I beg to move,
That this House has no confidence in the ability of the Football Association (FA) to comply fully with its duties as a governing body, as the current governance structures of the FA make it impossible for the organisation to reform itself; and calls on the Government to bring forward legislative proposals to reform the governance of the FA.
A former Minister said when addressing the subject of FA reform:
“We are making progress, albeit slowly.”
That was Denis Howell speaking in 1969 in a debate on the Chester report, commissioned in 1966, which looked at the governance of football in England. Since that time, there have been numerous reviews of the governance and necessary reform of the Football Association. There was the Burns review of 2005. The Culture, Media and Sport Committee published two football governance reports, one in 2011 and another in 2013, setting out a series of detailed measures where we believed that the governance of football needed to dramatically improve. A former sports Minister, Hugh Robertson, said that he was going to prepare a Bill to legislate to reform the Football Association if it refused to deliver the necessary reforms. He described football as the “worst-governed” sport in Britain.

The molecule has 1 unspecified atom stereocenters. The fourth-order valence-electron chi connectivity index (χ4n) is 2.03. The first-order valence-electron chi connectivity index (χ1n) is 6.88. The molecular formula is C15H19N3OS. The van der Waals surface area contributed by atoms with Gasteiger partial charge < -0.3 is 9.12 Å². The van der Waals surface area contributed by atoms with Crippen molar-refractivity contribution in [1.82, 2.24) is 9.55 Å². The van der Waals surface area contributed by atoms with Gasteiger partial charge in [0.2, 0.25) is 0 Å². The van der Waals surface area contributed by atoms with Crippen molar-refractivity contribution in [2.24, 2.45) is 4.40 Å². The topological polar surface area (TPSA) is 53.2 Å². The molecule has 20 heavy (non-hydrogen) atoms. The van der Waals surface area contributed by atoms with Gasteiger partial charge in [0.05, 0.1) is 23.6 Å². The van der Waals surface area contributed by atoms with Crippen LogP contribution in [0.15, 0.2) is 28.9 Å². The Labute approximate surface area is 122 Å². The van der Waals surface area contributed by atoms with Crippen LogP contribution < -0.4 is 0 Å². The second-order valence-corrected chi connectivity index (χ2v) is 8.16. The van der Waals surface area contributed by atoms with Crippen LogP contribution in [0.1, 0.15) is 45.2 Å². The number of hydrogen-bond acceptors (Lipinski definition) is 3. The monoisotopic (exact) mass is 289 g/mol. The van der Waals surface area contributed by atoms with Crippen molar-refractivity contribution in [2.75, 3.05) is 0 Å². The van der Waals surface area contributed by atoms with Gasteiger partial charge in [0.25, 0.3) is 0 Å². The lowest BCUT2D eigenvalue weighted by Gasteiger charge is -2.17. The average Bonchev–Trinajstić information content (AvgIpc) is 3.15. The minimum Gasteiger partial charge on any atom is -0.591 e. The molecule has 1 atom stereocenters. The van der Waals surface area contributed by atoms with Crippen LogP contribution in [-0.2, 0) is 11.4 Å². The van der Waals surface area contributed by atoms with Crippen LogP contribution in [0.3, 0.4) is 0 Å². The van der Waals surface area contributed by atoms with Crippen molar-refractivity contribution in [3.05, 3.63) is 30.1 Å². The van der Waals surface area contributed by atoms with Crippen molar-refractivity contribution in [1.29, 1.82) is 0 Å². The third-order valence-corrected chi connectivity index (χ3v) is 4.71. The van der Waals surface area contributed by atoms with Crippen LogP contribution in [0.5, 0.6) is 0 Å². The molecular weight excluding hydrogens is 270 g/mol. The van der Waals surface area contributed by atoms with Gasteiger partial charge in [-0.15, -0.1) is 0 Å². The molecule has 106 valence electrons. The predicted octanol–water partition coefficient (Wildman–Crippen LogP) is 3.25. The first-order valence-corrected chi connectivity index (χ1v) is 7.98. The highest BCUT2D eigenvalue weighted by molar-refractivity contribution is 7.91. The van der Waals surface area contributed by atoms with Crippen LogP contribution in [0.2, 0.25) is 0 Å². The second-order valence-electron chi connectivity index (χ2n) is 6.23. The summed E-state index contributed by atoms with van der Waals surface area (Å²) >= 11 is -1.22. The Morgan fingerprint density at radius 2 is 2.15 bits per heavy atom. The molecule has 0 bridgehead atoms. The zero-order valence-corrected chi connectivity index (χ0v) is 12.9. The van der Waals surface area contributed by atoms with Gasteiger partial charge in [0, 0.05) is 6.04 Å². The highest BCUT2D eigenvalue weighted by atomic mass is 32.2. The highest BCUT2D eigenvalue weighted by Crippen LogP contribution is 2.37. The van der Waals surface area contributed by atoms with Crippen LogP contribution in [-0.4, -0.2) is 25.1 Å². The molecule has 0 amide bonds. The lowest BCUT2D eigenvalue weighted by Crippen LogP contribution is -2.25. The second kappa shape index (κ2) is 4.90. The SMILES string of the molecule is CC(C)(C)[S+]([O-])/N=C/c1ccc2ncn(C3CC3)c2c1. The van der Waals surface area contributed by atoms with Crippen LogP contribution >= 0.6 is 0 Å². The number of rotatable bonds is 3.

The Government are consulting on their sports governance code, which will apply to all national governing bodies of sport. This debate falls a few weeks before the talks between the Government and the FA will conclude. Some people may therefore suggest that this debate is a few weeks early; others may say that it is 50 years too late. We have been talking about this issue for a very long time.
Some people have questioned whether it is the responsibility of Parliament to seek to legislate on a private matter like football and sport, but I think it is the right of the national Parliament of this country to take a view on the administration and welfare of our national game, as we have sought to do, because this a matter that the people we represent care greatly about.